News and Ideas (42)
The trial and conviction, in 2015-2016, of the former Chadian president, Mr. Hisséne Habré, was hailed as a turning point for the justice system in Africa. Coming at a time when Africa had conflicting relations with the International Criminal Court, the African Union’s (AU) decision to set up a hybrid criminal court to try a former head of state was a historic example of leadership in promoting accountability for international crimes at the regional level. It demonstrates the regional organization’s determination to fight against impunity for international crimes in Africa.
Victims of international crimes are at the core of the fight against impunity for international crimes such as genocide, war crimes and crimes against humanity. The ICC was the first international accountability mechanism to make room for the direct participation of victims in legal proceedings. Despite this progress, the visibility and voices of victims are continuously muzzled at national, regional and international level, owing to legal, technical and financial hurdles. We now increasingly see victims playing a diminutive role in the quest for accountability.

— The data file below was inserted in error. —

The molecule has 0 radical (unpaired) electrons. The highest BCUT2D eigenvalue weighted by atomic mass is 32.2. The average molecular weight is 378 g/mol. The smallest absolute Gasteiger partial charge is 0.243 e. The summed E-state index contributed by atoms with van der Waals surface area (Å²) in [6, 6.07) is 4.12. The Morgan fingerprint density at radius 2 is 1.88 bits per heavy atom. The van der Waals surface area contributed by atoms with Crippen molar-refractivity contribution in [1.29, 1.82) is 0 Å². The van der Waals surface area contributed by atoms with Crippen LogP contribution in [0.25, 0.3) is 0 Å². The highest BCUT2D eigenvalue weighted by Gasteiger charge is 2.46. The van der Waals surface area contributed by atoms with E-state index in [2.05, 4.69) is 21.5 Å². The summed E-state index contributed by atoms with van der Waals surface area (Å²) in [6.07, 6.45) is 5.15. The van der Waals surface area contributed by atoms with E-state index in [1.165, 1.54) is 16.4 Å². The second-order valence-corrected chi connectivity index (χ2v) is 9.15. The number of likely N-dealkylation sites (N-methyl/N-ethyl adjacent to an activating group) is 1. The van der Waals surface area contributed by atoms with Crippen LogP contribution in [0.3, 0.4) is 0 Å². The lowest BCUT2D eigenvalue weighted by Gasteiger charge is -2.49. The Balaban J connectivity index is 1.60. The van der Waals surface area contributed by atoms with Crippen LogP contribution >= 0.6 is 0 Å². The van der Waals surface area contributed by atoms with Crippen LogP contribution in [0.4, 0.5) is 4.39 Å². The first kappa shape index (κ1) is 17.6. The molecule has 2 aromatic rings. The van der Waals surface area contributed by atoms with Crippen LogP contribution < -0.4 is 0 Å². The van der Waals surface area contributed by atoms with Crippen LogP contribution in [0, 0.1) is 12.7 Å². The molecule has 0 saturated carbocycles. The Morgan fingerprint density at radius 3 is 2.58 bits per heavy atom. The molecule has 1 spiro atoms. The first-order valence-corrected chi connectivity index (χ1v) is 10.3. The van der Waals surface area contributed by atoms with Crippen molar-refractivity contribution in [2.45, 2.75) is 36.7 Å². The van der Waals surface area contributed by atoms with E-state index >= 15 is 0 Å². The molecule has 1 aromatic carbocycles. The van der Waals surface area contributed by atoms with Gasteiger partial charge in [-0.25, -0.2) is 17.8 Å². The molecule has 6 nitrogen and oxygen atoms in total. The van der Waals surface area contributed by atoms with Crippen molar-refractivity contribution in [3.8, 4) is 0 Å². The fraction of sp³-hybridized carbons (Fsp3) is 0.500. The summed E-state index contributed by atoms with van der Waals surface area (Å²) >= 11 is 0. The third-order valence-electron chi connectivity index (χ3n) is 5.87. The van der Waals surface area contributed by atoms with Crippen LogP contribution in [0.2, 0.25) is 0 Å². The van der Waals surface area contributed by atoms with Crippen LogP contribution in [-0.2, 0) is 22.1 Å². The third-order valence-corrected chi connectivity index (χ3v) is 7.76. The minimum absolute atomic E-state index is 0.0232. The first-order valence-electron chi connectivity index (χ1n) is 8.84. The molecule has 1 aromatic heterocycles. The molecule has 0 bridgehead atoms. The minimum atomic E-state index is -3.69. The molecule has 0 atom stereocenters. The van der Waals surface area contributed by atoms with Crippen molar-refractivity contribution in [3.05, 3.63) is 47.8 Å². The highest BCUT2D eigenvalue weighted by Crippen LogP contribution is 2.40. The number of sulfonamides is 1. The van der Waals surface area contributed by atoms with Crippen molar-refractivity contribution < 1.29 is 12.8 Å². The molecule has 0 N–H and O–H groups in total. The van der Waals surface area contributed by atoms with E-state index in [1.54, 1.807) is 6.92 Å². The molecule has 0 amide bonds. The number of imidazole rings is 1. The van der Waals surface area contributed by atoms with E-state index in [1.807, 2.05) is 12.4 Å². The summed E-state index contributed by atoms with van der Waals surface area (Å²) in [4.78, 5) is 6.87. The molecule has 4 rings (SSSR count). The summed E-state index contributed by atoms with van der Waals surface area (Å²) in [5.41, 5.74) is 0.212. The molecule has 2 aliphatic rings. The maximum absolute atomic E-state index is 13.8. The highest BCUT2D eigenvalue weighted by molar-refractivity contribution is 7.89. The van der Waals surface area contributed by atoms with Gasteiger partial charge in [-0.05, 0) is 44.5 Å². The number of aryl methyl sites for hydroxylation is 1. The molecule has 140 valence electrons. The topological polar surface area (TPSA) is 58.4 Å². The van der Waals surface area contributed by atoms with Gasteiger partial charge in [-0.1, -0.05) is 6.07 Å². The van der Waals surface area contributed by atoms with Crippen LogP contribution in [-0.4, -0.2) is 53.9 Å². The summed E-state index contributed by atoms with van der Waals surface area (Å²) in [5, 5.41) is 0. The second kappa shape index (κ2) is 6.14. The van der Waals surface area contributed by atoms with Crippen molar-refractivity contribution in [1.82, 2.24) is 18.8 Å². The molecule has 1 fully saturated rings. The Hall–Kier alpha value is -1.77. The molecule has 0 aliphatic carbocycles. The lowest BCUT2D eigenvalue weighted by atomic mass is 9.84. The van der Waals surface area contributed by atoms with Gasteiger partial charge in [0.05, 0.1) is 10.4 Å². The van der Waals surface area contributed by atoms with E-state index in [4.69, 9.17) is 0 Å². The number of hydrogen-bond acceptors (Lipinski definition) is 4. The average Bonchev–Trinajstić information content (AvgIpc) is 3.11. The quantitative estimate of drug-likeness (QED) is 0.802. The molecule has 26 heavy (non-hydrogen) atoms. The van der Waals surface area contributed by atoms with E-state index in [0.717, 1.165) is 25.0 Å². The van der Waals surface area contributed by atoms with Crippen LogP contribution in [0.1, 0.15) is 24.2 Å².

Venue: The Golden Tulip Canaan Hotel, Kampala
Date: 6 – 10 May 2019
TrustAfrica, in partnership with the Netherlands Embassy in Uganda, and in collaboration with the International Criminal Court Field Offices in Uganda is hosting a 5-day training (6-10 May 2019) on international criminal justice for media practitioners and social media influencers. The training is aimed at building the capacity of a select number of media practitioners and social media influencers from South Sudan and Uganda to effectively report on and generate constructive public debates on transitional justice developments and international criminal justice at the local, national, regional and international levels.
The specific objectives of the training are to: